It is also possible to proceed in a discrimination suit on a "disparate impact" theory which uses statistical data to show that a protected classification must have played a role in employment decisions, such as by demonstrating that African-American applicants for a job are selected at 80% of the rate of Caucasian applicants. The burden of proof then shifts to the employer to explain the statistical anamoly on non-discriminatory grounds.

    In sum, it is difficult to prove up a discrimination case in the 21st century. To maximum your chance of success, you should consult with a local employment lawyer as soon as begin experiencing difficulties at work. They can guide you in the evidence collection process as events unfold, help you prepare written correspondence/responses to the employer in a way that preserves your rights, and generally serve as a helping hand a good listener while you navigate these murky waters.

    One last note from a simple country lawyer: My grandmother used to tell me "the best revenge is living well," and it took becoming a lawyer for me to truly understand what she meant by that. Now this is something I tell every one of my clients. One of the best ways to strengthen your case is to remain patient, calm, diligent, and professional. Do your job to the best of your abilities and give them no ammunition they can use against you later. Remain courteous in all your interactions with your employer, regardless of how unreasonable or discourteous they have been. Be a model employee they cannot possibly subject to reprisal or discipline without demonstrably treating you unfairly. In two simple words, live well.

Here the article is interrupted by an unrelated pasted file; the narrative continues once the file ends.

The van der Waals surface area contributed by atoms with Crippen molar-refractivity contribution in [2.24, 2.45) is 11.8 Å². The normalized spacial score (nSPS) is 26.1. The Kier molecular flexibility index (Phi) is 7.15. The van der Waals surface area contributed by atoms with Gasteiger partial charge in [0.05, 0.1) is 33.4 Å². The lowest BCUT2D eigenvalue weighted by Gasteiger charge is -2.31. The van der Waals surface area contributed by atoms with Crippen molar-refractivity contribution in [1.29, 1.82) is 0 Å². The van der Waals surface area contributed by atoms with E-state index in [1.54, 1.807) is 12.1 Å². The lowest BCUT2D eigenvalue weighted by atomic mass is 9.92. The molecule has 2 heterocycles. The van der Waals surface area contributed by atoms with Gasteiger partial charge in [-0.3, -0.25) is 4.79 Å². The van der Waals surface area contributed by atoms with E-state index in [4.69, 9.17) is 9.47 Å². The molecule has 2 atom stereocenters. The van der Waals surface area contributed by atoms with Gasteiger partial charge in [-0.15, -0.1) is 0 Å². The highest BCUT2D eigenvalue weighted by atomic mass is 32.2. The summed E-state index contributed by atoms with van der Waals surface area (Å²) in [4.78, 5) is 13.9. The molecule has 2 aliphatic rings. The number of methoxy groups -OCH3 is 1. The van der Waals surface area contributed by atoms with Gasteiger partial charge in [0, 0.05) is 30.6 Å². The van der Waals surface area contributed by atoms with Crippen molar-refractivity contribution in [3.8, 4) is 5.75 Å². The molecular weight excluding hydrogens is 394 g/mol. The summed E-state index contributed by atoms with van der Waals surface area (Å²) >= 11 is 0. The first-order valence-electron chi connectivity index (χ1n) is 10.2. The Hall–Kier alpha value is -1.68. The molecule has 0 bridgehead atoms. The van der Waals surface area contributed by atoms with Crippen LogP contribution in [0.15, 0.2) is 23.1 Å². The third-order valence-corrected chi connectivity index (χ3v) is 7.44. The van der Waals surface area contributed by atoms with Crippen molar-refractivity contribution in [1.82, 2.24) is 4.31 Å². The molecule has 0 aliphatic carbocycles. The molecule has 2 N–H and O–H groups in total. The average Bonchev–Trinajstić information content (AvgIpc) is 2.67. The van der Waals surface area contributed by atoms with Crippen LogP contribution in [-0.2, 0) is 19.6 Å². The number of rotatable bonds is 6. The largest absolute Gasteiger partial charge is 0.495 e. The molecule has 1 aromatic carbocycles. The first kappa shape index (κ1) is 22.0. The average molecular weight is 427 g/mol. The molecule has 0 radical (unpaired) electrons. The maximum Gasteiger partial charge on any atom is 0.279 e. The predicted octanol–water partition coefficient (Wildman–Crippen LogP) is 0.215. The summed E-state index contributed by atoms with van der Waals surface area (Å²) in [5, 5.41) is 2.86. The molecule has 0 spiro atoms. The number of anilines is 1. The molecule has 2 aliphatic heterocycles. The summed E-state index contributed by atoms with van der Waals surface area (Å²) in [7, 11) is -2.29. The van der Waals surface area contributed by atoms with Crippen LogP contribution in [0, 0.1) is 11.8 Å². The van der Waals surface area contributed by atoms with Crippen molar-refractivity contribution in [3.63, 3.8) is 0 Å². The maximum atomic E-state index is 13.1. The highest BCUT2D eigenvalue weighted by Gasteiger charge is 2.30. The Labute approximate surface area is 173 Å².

The information provided in this Answer is offered for educational purposes only and should not be construed as... more
  5. Marina Kats Fraigun

    Contributor Level 7

    2

    Lawyers agree

    Answered . I think it is important to understand that it is VERY unlikely that the DFEH or EEOC will actually investigate your case or do anything about it. Their main purpose is to provide Right-to-Sue Letters to allow parties to file a lawsuit. They act as gate keepers. In something like this, your best bet is really to contact an experienced employment attorney for a consultation.

    Best of luck to you!

Can't find what you're looking for? Ask a Lawyer

Get free answers from experienced attorneys.

 

Ask now

30,291 answers this week

3,192 attorneys answering

Ask a Lawyer

Get answers from top-rated lawyers.

  • It's FREE
  • It's easy
  • It's anonymous

30,291 answers this week

3,192 attorneys answering